Fig. 2
figure 2

Characterization. FESEM micrograph of the A PLD and B A6-PLD

In vitro studies

Cellular uptake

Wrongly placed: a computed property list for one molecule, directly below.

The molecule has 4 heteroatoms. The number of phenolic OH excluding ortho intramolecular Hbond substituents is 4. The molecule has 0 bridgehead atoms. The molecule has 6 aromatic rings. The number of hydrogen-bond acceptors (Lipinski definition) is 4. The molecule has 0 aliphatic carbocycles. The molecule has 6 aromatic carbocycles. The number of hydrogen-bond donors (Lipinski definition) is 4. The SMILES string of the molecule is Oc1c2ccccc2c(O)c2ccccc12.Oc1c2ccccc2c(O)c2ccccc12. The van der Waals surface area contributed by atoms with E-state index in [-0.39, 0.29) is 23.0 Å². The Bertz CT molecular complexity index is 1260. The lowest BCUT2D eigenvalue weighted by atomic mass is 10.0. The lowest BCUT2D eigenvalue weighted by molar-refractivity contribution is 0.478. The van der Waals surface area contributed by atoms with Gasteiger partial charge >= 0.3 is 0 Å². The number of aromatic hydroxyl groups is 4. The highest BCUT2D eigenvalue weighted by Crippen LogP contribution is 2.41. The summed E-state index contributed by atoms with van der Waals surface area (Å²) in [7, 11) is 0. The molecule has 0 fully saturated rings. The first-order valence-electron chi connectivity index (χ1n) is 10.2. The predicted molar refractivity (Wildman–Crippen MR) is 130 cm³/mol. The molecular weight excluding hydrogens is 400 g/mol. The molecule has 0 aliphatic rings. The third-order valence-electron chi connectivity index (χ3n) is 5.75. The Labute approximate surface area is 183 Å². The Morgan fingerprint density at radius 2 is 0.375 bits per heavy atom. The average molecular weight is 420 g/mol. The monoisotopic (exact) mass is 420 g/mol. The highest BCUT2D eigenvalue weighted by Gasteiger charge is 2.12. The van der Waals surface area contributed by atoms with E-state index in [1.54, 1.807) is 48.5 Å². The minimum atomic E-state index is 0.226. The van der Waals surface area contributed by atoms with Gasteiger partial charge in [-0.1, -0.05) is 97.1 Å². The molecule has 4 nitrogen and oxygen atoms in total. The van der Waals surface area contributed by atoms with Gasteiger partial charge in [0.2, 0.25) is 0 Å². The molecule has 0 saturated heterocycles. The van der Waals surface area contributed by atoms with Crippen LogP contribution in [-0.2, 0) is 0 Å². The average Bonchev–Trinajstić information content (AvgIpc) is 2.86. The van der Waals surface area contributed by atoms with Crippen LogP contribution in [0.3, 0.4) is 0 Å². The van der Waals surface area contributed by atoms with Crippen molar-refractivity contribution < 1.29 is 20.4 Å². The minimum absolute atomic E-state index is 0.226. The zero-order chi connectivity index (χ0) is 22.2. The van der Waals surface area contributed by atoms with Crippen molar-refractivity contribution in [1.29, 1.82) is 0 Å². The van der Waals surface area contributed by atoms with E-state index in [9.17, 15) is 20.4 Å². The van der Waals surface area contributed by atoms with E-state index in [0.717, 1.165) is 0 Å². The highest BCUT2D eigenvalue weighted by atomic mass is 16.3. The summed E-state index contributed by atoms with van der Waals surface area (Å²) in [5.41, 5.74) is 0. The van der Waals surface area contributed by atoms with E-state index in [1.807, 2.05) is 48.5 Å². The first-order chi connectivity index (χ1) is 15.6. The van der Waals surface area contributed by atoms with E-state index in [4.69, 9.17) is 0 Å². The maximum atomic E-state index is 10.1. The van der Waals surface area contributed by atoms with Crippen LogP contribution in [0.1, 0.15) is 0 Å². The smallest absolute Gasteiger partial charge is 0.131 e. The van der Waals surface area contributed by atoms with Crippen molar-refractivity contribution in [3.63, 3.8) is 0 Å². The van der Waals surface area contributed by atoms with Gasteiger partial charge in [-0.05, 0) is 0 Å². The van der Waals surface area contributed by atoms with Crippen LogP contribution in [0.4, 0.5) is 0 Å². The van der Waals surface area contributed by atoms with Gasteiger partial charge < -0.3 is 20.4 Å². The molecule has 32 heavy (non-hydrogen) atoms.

The targeted formulation was tested for its ability to bind to and uptake target cell lines through binding and uptake assays. At 4 °C, all energy-dependent endocytic pathways were halted, while at 37 °C, endocytic pathways were normal (Thorley et al. 2014). In accordance with previous studies (Arabi et al. 2015), C26 cells were utilized as CD44-positive cell lines, while NIH-3T3 cells were used as CD44-negative cell lines. As depicted in Fig. 3A, B, the percentage of associated Dox in C26 cells treated with A6-PLD was significantly higher compared to C26 cells treated with PLD at a temperature of 37 ℃. This indicates the contribution of A6-CD44 interaction in the cellular uptake of liposomes. Furthermore, the percentage of Dox–cell association increased proportionally with the incubation time. Conversely, there was no significant difference in the amount of Dox observed from different formulations when incubated at 4 ℃. This can be attributed to the rigidity of the cellular membrane, which hampers energy-dependent uptake and passive diffusion at lower temperatures (Allen et al. 2002). Interestingly, the percentage of associated Dox in NIH-3T3 cells incubated with PLD and A6-PLD did not show a significant difference. These results suggest that the presence of A6 on the surface of liposomes facilitates the internalization process of liposomal Dox specifically in C26 cells. In both cell lines, free Dox exhibited higher cellular association, indicating its ability to freely pass through the cell membrane.